| 

Go on a rampage: The Offspring




Since forming in 1984, The Offspring are one of the most well- known punk rock groups to date. Friends since high school, Greg Kriesel (bass) and Dexter Holland (vocals, guitar) were the two founding members of this legendary group.

  

Now, after playing together for a mammoth twenty-five years, releasing eight studio albums, The Offspring's coming back to Australia!

  

The group will be headlining alongside Good Charlotte, Wu Tang Clan, Lil' Jon and a host of others at Melbourne's first Megarampage, being held in Etihad Stadium on October 31. This event will feature the largest ramp the southern hemisphere has played host to, with world-class skaters and BMX riders taking on the challenging demand.

  

And if that isn't enough for all you Offspring fans, the band is also set to play sideshows in Sydney and Brisbane at the end of October!

  

The Dwarf caught up with Greg K to discuss the early beginnings of the band, and group's trip Down Under.

  

The Dwarf: The Offspring is one of the most established punk-rock bands going around, what made you and Dexter Holland begin forming the group in your high school years?

  

Greg K: When we started off we didn't know how to play instruments or anything; we just sat down one night and said, "let's start a band".I think it started out as a sort of hobby. I think when I was a kid I played band with my brother or my friends. It was something I was interested in, but I never thought I would do it for a living. We started out, then for the first five years we just kinda learned how to play our instruments, and write songs and stuff. It was something that was always fun to do, and it's cool that I get to make a living out of it.

  

What was the inspiration behind your band's name?

  

Our original name was Manic Subsidle and everybody would mispronounce it, or people would be like "what is that?"; people would say maniac or suicidal something like that. So we went "Okay, we need a new name"; we had the first name for about two years. We threw a bunch of stuff out, and our original drummer just said "how about The Offspring?"; and we said "fine"[laughs]. So it was as stupid as that, it wasn't like anything really deep behind it.

  

The Offspring have released eight studio albums, with the latest in 2008 [ Rise and Fall, Rage and Grace]. Considering you have been with the band from the very beginning, do you have an album you're most proud of?

  

Yeah, I think that it is the last one, from top to bottom is probably the best one we have done. But Smash, obviously, the one that broke us, I think that is the one that stands out the most; it was the one that put us on the map.

  

You guys are currently working on a ninth studio album, how is the development of this piece going?

  

Well it is in the early stages right now, just more of the writing stages; I think we are hoping to probably get into the studio early next year.

  

How will this album differ from your other releases?

  

I think we just try to add different elements, just experiment with different sounds, I imagine we will do the same thing with this one.

  

When you guys produce a popular song or album, such as Americana [1998], do you feel pressured create something equally as popular?

  

I don't know if it is really pressure. I think you always want to put out something that is good, that people are into. But I don't think you can really go out and try. I mean, for You're Gunna Go Far Kid, I don't think anybody saw that as the big hit on the album; it was kinda a surprise that it did so well.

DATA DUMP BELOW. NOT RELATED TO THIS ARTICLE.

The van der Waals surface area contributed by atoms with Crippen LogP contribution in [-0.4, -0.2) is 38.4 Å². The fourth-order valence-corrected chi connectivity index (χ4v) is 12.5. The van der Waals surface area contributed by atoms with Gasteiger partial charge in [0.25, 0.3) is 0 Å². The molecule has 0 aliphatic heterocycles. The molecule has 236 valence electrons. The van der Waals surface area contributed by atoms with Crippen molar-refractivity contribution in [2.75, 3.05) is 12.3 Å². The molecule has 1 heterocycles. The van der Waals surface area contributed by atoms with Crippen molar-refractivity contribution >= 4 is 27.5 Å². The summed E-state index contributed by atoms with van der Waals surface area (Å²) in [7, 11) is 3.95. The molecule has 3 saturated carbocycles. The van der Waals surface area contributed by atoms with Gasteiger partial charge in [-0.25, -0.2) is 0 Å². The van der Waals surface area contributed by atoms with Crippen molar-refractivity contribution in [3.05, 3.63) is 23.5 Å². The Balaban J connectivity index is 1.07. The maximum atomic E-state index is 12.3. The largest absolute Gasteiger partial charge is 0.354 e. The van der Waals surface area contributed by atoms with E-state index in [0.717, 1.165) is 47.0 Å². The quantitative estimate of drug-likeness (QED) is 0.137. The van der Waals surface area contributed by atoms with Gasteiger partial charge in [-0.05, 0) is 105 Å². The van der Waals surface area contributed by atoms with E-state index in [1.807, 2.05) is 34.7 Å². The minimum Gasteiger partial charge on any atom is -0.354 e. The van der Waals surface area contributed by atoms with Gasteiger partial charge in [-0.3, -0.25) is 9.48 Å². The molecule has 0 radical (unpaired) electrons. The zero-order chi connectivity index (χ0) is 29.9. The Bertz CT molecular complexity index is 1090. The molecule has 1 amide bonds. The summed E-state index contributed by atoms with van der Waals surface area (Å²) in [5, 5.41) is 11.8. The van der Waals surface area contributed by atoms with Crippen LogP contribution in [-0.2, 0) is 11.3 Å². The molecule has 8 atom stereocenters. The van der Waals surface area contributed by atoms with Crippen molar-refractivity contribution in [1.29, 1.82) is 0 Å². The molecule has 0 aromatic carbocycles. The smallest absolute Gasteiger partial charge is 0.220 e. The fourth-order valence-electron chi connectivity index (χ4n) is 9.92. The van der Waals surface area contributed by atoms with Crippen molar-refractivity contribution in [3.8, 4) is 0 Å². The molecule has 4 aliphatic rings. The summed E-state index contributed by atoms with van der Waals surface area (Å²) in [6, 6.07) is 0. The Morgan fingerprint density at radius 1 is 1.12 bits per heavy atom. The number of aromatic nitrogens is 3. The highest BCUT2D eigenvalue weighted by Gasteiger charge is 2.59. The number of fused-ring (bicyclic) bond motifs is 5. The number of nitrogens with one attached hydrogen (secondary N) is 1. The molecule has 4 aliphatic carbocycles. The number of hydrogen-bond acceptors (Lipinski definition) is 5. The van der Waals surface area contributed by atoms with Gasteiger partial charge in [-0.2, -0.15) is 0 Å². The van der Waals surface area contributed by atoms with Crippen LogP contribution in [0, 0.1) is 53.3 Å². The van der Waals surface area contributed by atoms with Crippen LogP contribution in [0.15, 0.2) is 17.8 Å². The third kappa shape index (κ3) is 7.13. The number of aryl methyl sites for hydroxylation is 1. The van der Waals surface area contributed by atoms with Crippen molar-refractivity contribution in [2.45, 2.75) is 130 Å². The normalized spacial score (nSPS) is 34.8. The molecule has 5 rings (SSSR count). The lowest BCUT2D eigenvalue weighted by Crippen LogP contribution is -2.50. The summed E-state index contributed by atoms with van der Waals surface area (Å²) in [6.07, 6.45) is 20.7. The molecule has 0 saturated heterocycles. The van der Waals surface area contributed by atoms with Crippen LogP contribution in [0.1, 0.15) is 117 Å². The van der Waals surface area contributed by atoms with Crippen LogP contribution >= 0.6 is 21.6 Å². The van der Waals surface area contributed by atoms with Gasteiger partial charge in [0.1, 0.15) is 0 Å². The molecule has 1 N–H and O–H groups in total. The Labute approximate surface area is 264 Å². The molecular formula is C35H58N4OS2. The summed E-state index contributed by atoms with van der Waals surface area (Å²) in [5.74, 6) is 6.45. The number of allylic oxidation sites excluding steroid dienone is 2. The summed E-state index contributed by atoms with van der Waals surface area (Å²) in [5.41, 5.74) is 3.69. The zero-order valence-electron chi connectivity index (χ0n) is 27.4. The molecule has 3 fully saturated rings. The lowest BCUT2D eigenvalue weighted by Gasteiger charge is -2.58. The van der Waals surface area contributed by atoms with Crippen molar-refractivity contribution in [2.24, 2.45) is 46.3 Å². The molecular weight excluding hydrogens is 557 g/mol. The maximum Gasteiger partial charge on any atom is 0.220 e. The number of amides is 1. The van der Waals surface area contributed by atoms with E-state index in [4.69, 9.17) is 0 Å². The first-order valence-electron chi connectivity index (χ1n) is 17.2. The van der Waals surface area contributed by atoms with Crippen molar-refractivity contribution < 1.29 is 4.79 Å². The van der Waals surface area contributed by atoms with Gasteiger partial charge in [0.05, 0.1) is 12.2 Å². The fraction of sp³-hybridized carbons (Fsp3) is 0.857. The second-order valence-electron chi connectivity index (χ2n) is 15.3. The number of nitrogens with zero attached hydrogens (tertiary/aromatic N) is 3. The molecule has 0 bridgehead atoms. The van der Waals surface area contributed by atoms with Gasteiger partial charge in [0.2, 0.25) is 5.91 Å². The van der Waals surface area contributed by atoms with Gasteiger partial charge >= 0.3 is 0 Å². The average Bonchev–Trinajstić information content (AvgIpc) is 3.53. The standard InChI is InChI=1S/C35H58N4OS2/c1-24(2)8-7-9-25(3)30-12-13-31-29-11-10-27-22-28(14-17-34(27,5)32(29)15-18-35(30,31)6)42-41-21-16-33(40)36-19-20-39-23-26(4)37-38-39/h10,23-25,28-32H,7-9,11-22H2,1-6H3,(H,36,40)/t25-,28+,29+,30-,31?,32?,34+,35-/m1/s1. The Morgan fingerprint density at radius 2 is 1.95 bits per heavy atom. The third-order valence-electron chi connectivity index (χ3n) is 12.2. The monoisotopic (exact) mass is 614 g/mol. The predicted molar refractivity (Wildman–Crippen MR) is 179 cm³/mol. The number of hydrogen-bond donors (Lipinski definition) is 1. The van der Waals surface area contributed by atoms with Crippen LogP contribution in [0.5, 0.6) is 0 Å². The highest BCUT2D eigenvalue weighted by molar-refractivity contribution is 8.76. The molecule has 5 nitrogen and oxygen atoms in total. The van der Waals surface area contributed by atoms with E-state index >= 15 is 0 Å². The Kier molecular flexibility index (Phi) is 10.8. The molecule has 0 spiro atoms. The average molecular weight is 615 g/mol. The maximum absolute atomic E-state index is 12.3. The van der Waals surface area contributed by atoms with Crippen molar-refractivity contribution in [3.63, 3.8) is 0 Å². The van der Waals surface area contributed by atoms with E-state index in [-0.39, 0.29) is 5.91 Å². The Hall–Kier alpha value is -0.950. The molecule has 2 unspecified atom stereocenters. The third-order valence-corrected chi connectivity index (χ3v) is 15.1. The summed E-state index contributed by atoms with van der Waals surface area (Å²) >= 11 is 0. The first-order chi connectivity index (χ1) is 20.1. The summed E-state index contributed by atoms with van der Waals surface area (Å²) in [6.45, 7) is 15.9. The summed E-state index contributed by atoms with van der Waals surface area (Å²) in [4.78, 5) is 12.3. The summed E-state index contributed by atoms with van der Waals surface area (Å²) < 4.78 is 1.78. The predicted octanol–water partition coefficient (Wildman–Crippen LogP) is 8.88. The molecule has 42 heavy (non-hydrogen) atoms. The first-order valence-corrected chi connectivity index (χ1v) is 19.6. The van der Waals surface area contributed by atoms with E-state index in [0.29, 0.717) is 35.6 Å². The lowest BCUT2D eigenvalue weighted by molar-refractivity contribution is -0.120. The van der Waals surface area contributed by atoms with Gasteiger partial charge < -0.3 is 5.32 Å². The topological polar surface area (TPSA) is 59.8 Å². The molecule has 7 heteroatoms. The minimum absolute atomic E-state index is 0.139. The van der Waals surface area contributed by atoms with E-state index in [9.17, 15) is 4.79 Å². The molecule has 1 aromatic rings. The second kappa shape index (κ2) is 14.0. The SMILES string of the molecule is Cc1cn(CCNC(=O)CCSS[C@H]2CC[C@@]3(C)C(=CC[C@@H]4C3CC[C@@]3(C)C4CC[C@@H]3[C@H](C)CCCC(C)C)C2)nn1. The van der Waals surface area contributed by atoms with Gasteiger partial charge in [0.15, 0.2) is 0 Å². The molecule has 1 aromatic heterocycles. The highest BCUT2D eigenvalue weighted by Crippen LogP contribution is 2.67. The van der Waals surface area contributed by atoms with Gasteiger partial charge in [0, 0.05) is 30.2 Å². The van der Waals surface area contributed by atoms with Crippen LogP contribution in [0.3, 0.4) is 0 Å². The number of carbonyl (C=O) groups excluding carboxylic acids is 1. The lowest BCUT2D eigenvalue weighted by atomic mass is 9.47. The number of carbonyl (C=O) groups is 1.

The Offspring are playing sets in Brisbane, Sydney, and at Melbourne's Megarampage, taking place at Etihad Stadium. What can fans expect from your shows?

  

We like to just play our songs and have fun with it, and hope that people are into it. I think we kinda feed off the energy of the crowd. So if the crowd are into it, I think that helps us perform better.

  

Considering your band has been around for so long, I'm sure you have racked up a funny story or two while on tour?

  

Probably, nothing in the last year has really stood out. I got pulled off stage once, which was kinda funny. Some guy was doing a stage dive and he was wearing a flannel; the flannel caught on my tuning peg. When he went forward to do his stage dive, I just lost balance and I tripped over hitting the monitor, and ended up in the security pit. That wasn't very fun.

  

Oh man, did you keep playing your set?

  

It was actually the first song so they let me kind of have a couple of minutes to recover, and then we went on. The show must go on [laughs].

  
  

What sort of music do you listen to in your personal time? Do you ever get tired of punk rock?

  

You know, with iPods, you make your playlist and mine always varies from the old punk rock, then I may throw in stuff like The Who, The Beatles, or Nirvana. You get a mix of whatever, and I change the playlist every month or so. So it's a mix of nothing really new, a lot for the old stuff I listen to.

  

When you're not playing a show, what does a typical Saturday night involve for you?

  

Probably a little wine, maybe some beer...I either go out with my friends or hang out with my wife. Depending on what has been going on lately; so nothing too exciting!

  

You will be able to catch these beasts of punk-rock performing down-under on:

  

October 28 at Tivoli Theatre, Brisbane October 29 at Enmore Theatre, Sydney October 31 at Megarampage, Etihad Stadium, Melbourne.

  

For tickets to the Brisbane and Sydney shows, head to Ticketek; tickets to Megarampage are on sale through Ticketmaster.

Follow The Dwarf on Facebook

Comments ()

SHARE ON
FACEBOOK
SHARE ON
TWITTER
Use comma to separate email addresses
Or open in